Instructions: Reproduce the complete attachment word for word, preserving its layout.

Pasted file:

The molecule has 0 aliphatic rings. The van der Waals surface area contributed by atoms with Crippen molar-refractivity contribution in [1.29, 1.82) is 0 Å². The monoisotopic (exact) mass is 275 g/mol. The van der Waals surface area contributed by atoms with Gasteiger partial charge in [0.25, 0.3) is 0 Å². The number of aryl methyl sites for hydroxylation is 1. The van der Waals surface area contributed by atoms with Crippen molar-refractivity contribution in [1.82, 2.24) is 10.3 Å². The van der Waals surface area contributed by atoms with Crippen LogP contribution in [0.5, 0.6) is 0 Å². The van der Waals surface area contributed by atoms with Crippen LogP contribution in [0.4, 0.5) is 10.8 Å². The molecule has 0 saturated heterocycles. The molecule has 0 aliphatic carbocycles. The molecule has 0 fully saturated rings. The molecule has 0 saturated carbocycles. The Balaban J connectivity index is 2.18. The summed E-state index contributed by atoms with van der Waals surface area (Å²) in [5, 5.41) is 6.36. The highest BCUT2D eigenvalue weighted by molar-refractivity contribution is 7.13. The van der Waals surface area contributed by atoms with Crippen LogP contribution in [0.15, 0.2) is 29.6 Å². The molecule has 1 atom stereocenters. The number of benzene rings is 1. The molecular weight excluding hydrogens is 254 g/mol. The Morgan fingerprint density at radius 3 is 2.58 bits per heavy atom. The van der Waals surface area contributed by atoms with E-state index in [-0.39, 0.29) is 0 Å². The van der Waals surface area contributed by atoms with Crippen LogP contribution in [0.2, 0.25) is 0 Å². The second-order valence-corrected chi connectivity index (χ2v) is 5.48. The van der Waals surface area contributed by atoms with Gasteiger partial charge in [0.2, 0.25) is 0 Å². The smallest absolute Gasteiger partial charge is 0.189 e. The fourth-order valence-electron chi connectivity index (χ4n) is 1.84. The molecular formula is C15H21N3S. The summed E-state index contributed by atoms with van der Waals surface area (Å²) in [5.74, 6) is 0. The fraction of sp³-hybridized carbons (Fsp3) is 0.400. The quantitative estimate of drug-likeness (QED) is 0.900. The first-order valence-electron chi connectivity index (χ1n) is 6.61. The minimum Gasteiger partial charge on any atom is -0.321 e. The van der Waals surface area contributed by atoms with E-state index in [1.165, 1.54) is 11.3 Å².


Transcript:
The molecule has 0 aliphatic rings. The van der Waals surface area contributed by atoms with Crippen molar-refractivity contribution in [1.29, 1.82) is 0 Å². The monoisotopic (exact) mass is 275 g/mol. The van der Waals surface area contributed by atoms with Gasteiger partial charge in [0.25, 0.3) is 0 Å². The number of aryl methyl sites for hydroxylation is 1. The van der Waals surface area contributed by atoms with Crippen molar-refractivity contribution in [1.82, 2.24) is 10.3 Å². The van der Waals surface area contributed by atoms with Crippen LogP contribution in [0.5, 0.6) is 0 Å². The van der Waals surface area contributed by atoms with Crippen LogP contribution in [0.4, 0.5) is 10.8 Å². The molecule has 0 saturated heterocycles. The molecule has 0 aliphatic carbocycles. The molecule has 0 fully saturated rings. The molecule has 0 saturated carbocycles. The Balaban J connectivity index is 2.18. The summed E-state index contributed by atoms with van der Waals surface area (Å²) in [5, 5.41) is 6.36. The highest BCUT2D eigenvalue weighted by molar-refractivity contribution is 7.13. The van der Waals surface area contributed by atoms with Crippen LogP contribution in [0.15, 0.2) is 29.6 Å². The molecule has 1 atom stereocenters. The number of benzene rings is 1. The molecular weight excluding hydrogens is 254 g/mol. The Morgan fingerprint density at radius 3 is 2.58 bits per heavy atom. The van der Waals surface area contributed by atoms with E-state index in [-0.39, 0.29) is 0 Å². The van der Waals surface area contributed by atoms with Crippen LogP contribution in [0.2, 0.25) is 0 Å². The second-order valence-corrected chi connectivity index (χ2v) is 5.48. The van der Waals surface area contributed by atoms with Gasteiger partial charge in [0.2, 0.25) is 0 Å². The smallest absolute Gasteiger partial charge is 0.189 e. The fourth-order valence-electron chi connectivity index (χ4n) is 1.84. The molecular formula is C15H21N3S. The summed E-state index contributed by atoms with van der Waals surface area (Å²) in [5.74, 6) is 0. The fraction of sp³-hybridized carbons (Fsp3) is 0.400. The quantitative estimate of drug-likeness (QED) is 0.900. The first-order valence-electron chi connectivity index (χ1n) is 6.61. The minimum Gasteiger partial charge on any atom is -0.321 e. The van der Waals surface area contributed by atoms with E-state index in [1.165, 1.54) is 11.3 Å².